A cargo ship loads up as US Trade Representative Ron Kirk delivers remarks from the docks of Baltimore harbor on 20 September 2010 about the significance of exports in creating and supporting jobs in Maryland. Kirk discussed President Barack Obama's National Export Initiative, which aims to create two million jobs nationwide by doubling American exports to the world, and the US-Korea Free Trade Agreement.
If the US wants to jump start its sagging economy, American policymakers should turn their attention not toward innovation or education reform, but export growth. Transforming the US into an export-led economy will require a transition away from the country’s cancerous “Corporate America” culture—but it will also solve plenty of other problems along the way.
The debate over America’s long term economic recovery is exhausting. Republicans want smaller government, as long as they are not running it. Democrats want to limit spending, as long as they don’t control the White House. Both parties seem uncreative. They sometimes talk about innovation, at other times about education reform.
But perhaps what leaders from both sides of the aisle are really missing is a single idea: America should reinvent itself as an export-led economy. Export creates jobs and brings fortunes to America and Americans. In his State of the Union, President Barack Obama talked about the creation of 300 thousand jobs because of trade deals with Asian countries. He also expressed interest in education reform.
But experts have shot holes in both arguments. On the agreement of selling China $45 billion worth of exports, many analysts argued that this potential surge in US exports comes on the back of America finally transferring aircraft technology that the Chinese are determined to copy. Once China can manufacture its own jets, Americans will be taking their trips in airplanes “made in China.”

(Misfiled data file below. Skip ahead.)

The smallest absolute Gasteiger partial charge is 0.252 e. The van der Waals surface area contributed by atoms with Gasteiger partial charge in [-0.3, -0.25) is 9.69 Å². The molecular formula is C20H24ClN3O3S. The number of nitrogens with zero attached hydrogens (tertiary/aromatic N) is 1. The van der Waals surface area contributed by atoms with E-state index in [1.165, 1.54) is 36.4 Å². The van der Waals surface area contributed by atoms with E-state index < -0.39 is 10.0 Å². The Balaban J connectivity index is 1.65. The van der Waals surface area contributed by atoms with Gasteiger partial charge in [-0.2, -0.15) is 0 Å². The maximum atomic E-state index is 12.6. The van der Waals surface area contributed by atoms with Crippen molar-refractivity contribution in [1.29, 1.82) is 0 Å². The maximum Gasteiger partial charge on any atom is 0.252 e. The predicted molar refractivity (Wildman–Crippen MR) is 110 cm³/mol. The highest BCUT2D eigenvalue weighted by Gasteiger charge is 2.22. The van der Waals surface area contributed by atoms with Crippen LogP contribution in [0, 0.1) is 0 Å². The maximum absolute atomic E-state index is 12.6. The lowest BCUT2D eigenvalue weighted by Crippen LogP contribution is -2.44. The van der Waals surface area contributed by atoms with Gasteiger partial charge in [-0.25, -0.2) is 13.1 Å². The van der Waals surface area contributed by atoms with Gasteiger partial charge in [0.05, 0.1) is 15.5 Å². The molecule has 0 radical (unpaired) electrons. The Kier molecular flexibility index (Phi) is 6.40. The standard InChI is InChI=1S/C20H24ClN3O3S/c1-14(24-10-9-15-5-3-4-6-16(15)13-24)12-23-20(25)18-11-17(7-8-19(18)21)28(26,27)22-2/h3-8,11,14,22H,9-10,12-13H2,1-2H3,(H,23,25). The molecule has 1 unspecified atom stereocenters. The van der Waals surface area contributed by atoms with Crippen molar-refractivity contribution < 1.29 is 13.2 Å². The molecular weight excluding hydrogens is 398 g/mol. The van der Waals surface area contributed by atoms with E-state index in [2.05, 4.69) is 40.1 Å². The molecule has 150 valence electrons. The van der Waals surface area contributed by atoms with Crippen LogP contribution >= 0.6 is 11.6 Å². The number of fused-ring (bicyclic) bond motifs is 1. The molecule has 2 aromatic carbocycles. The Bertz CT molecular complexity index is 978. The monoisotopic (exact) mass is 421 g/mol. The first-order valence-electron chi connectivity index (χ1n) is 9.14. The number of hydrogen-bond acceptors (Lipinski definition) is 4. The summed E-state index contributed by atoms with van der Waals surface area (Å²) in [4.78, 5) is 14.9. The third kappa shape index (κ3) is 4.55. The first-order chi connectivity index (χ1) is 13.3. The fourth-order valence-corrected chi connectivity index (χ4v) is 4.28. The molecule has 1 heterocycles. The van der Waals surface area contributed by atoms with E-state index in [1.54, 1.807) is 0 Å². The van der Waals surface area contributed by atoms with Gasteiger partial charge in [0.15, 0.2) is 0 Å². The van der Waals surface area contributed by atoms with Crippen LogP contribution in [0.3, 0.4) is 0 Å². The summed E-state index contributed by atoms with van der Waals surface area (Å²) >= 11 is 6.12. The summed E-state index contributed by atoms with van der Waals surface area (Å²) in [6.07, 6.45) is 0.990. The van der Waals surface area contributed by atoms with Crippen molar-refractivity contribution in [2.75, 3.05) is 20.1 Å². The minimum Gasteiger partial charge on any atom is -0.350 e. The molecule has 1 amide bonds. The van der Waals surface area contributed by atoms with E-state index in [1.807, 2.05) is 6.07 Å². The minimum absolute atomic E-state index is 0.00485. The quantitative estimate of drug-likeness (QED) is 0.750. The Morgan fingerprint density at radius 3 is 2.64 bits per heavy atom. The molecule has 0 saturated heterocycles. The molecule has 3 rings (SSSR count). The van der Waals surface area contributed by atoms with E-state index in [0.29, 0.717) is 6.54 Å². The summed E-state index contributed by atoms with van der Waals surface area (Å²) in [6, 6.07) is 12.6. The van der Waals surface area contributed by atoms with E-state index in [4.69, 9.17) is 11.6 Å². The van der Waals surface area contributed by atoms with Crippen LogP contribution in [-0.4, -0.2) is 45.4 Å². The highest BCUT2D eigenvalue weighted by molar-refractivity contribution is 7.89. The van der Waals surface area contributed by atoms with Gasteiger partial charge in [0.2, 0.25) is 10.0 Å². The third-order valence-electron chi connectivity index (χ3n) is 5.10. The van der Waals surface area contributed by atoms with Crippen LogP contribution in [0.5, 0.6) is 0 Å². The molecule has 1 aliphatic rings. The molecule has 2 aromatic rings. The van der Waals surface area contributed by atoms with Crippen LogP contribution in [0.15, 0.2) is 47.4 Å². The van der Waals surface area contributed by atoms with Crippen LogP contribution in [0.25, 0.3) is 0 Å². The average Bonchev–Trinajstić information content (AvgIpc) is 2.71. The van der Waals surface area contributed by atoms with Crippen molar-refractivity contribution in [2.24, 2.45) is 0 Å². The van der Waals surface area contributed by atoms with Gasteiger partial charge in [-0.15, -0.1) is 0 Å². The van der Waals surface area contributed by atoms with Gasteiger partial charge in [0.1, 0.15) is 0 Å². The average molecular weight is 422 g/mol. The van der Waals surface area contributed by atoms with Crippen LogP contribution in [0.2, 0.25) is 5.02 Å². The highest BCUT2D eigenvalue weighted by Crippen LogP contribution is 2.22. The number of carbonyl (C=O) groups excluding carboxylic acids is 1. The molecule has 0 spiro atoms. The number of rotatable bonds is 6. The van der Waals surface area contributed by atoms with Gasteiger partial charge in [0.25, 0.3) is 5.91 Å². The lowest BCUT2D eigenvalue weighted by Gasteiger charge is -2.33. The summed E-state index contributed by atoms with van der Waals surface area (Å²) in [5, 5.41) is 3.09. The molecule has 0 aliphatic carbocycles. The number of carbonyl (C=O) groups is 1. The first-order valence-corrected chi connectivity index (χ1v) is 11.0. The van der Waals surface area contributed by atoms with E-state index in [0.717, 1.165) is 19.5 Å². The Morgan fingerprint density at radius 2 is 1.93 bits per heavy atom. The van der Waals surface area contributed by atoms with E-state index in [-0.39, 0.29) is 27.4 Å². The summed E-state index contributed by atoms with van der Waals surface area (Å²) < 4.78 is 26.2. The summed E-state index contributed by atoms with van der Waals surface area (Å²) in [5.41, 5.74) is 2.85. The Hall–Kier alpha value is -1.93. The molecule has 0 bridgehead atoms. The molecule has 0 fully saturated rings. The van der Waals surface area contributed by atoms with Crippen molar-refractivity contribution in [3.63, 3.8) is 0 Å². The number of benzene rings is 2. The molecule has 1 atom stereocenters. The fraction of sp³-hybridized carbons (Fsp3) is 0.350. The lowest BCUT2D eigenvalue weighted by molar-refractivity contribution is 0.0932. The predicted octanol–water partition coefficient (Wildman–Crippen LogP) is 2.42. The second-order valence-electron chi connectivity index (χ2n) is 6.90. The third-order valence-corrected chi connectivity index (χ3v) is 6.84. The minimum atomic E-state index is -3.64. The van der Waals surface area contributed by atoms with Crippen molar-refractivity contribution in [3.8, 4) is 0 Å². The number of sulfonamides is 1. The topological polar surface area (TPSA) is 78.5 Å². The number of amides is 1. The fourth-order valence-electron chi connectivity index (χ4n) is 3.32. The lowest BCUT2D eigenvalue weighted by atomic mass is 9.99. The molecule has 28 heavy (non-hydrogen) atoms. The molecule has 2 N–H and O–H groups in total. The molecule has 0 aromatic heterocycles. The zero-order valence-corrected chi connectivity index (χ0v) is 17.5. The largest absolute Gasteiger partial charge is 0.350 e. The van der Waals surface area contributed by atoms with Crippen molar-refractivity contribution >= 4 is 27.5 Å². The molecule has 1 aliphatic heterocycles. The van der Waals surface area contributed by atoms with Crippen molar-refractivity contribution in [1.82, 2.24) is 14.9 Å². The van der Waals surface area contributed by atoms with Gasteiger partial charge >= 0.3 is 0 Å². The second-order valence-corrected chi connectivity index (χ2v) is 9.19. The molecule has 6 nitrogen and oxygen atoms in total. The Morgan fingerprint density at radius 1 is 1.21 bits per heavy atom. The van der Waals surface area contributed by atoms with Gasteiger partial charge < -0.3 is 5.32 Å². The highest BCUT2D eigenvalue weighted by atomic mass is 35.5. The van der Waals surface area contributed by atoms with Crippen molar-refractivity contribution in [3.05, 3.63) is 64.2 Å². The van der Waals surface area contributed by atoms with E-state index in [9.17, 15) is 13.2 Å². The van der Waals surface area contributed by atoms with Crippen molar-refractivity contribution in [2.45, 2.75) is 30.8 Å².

On education, many argue that America’s schooling suffers from fundamental flaws. Even where the government has shown the money, students are still low-ranked by international standards.
Mind boggling, isn’t it? Not really.
America falling behind in export, innovation and education is all related. The reason is simple. Just look at Germany and learn why the Germans—a developed nation with no cheap labor—have remained competitive in manufacture and exports. The Germans understood that, for a developed country to remain competitive, the model of shareholders must be replaced with that of stakeholders.
Shareholders are people who buy stocks of a given company. They are never interested in the long term health of the company. They seek instant profit. When the company’s returns decline, shareholders jump to the next company with best revenues. The more yields a company returns on its stocks, the bigger bonuses CEOs receive. As long as shareholders and CEOs make easy money, companies are depicted as prospering.
This model is wrong. There is no eternal cash cow in the world. Take American airlines that have been producing profit for a long time, more often than not through back scaling or turning capital assets into liquidity.